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A slave to technology

Fixed - Don Fulano/FlickrTechnology is supposed to make life easier. Instead, it seems to make you more dependent on things that you weren’t originally.

In the last few months, I’ve also learned of the irony of when technology decides to fail – exactly when you’ve become most dependent on its existence. It also seems to happen when money is not available to replace it.

The latest victim is the television. One of the luckier purchases that I’ve been a part of, the HDTV that we got for 60% of the actual cost 3 years ago decided that it wasn’t going to show pictures from our cable feed anymore last night. Now that we’ve figured out that the problem is the TV and not the cable, it has now become nothing more than a very heavy paperweight. The same could be said for the old stereo (can’t use the tape deck – but then again, who does nowadays anyway?), the elliptical trainer, the iron (yes, wearing wrinkled shirts is just not the same), the keyboard for my old desktop (just died one day – midway through a post as a matter of fact) – and my favorite watch (though we’ll get that battery replaced one day – when a steady income again graces by bank account with money).

The ability to see just how much the world doesn’t end when things like these break (well, except the iron) is something that many of us don’t get to enjoy. Sometimes the joy of sitting in silence or realizing just what some of those things that sit in the house unused (like the guitars) make you appreciate a simpler way of life. I’m actually trying to figure out how I’m going to get the bike tuned up in the near future. $4 a gallon is a major reason for it, not to mention the inability to get the car repaired, but as I wrote very early on, it just seems like the right thing to do.

This weekend would be a good weekend to pay attention to what’s going on around town and stay disconnected, though next Saturday sounds like it should be the day that we really unplug and unwind. This weekend calls for my first visit to Corks & Chefs at the ONB Magic City Connection downtown – followed by cleaning during rainstorms so we can actually see our loft. Next weekend I’ll follow the lead of many web workers (and world citizenry) and unplug for the day (a little more ambitious than the one hour suggested here) – still not sure about the cell phone; never know when Mom may feel like calling or friends decide to text me about the Spurs game…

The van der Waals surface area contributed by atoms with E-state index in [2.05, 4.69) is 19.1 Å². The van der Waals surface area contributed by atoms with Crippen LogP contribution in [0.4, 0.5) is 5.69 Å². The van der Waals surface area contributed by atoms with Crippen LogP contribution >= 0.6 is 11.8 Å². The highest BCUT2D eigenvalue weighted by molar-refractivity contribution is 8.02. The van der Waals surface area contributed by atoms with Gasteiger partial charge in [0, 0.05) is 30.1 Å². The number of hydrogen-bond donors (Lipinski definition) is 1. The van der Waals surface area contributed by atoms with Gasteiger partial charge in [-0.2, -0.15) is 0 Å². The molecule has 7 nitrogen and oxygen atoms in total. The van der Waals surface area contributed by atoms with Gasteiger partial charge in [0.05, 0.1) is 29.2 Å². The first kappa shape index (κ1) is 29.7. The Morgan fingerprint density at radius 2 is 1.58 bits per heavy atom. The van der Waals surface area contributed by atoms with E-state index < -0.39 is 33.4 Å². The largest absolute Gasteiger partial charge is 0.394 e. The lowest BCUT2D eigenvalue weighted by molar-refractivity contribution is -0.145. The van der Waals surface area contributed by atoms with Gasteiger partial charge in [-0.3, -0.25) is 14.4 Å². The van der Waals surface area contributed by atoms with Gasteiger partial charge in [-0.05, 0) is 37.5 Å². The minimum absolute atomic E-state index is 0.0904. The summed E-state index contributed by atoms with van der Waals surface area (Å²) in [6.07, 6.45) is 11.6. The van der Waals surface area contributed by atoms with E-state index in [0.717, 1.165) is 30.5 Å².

So I’m curious, what do you do to unplug and unwind?

I’ve got my own ideas for such a task here in town. Whether it’s hiking at Ruffner or figuring out just what the yupsters are doing out at Mt. Laurel, there’s always something going on, despite the belief that we’re a little on the quiet side. Hopefully you’ve got some ideas too..

Cheers.

Photo: Fixed by Don Fulano/Flickr.

Published intechnologyurban issues
6 comments
Matt Mitchell
Matt Mitchell

I don't get to unwind much: I have two kids (ages 3 and 1) and they keep me busy most of the time. And I usually unplug for the whole weekend anyway. Again, the kids keep me busy. But during the week I'm constantly plugged in.

Matt Mitchell
Matt Mitchell

I don't get to unwind much: I have two kids (ages 3 and 1) and they keep me busy most of the time. And I usually unplug for the whole weekend anyway. Again, the kids keep me busy. But during the week I'm constantly plugged in.

Dre
Dre

So's mine - my student government adviser from college gave it to me as a going away present, after letting me use it to get around town the last year I was living in Savannah. I loved using that bike. It was one of the most peaceful ways to get around that I ever enjoyed. Even after living there for 11 years, it was so much more fun to learn the city one more time on two wheels...

Dre
Dre

So's mine - my student government adviser from college gave it to me as a going away present, after letting me use it to get around town the last year I was living in Savannah. I loved using that bike. It was one of the most peaceful ways to get around that I ever enjoyed. Even after living there for 11 years, it was so much more fun to learn the city one more time on two wheels...

RPC
RPC

I have two advantages that your post makes me feel suitably grateful for. 1. I'm in grad school and no one expects me to iron shirts. 2. I'm residing in one of the most bike-friendly towns in Alabama (viz., Auburn) so when the Check Engine light comes on for the third or fourth time in a row, I can ignore it indefinitely.

As for relaxing, getting on the bike is a good way to unwind. I think I'd feel the same way even living downtown. My bike is what they used to call a "city bike" in the '80s, when I bought it in Jacksonville (FL). It has knobby tires on smaller wheels, so doesn't object to rolling over cracked pavement, broken glass, or mysterious metal objects. The perfect vehicle.

RPC
RPC

I have two advantages that your post makes me feel suitably grateful for. 1. I'm in grad school and no one expects me to iron shirts. 2. I'm residing in one of the most bike-friendly towns in Alabama (viz., Auburn) so when the Check Engine light comes on for the third or fourth time in a row, I can ignore it indefinitely.

As for relaxing, getting on the bike is a good way to unwind. I think I'd feel the same way even living downtown. My bike is what they used to call a "city bike" in the '80s, when I bought it in Jacksonville (FL). It has knobby tires on smaller wheels, so doesn't object to rolling over cracked pavement, broken glass, or mysterious metal objects. The perfect vehicle.